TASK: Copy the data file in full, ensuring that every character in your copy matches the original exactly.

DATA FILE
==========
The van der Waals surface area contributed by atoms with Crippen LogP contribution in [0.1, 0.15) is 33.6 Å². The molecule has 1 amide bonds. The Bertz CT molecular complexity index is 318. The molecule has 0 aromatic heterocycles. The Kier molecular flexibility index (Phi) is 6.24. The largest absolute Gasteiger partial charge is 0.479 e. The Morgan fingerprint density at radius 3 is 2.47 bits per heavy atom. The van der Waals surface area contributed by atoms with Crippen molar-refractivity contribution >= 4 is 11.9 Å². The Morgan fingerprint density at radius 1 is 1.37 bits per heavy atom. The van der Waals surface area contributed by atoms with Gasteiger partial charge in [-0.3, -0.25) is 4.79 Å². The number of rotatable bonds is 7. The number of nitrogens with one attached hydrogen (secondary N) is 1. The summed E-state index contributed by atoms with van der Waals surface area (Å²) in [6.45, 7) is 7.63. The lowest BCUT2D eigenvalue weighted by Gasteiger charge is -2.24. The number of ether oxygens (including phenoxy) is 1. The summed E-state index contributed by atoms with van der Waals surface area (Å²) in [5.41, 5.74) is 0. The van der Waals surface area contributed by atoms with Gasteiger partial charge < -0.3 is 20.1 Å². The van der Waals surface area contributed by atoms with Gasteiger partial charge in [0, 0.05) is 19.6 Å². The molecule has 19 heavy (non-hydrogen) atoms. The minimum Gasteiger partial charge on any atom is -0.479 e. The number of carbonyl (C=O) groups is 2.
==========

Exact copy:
The van der Waals surface area contributed by atoms with Crippen LogP contribution in [0.1, 0.15) is 33.6 Å². The molecule has 1 amide bonds. The Bertz CT molecular complexity index is 318. The molecule has 0 aromatic heterocycles. The Kier molecular flexibility index (Phi) is 6.24. The largest absolute Gasteiger partial charge is 0.479 e. The Morgan fingerprint density at radius 3 is 2.47 bits per heavy atom. The van der Waals surface area contributed by atoms with Crippen molar-refractivity contribution >= 4 is 11.9 Å². The Morgan fingerprint density at radius 1 is 1.37 bits per heavy atom. The van der Waals surface area contributed by atoms with Gasteiger partial charge in [-0.3, -0.25) is 4.79 Å². The number of rotatable bonds is 7. The number of nitrogens with one attached hydrogen (secondary N) is 1. The summed E-state index contributed by atoms with van der Waals surface area (Å²) in [6.45, 7) is 7.63. The lowest BCUT2D eigenvalue weighted by Gasteiger charge is -2.24. The number of ether oxygens (including phenoxy) is 1. The summed E-state index contributed by atoms with van der Waals surface area (Å²) in [5.41, 5.74) is 0. The van der Waals surface area contributed by atoms with Gasteiger partial charge < -0.3 is 20.1 Å². The van der Waals surface area contributed by atoms with Gasteiger partial charge in [0, 0.05) is 19.6 Å². The molecule has 19 heavy (non-hydrogen) atoms. The minimum Gasteiger partial charge on any atom is -0.479 e. The number of carbonyl (C=O) groups is 2.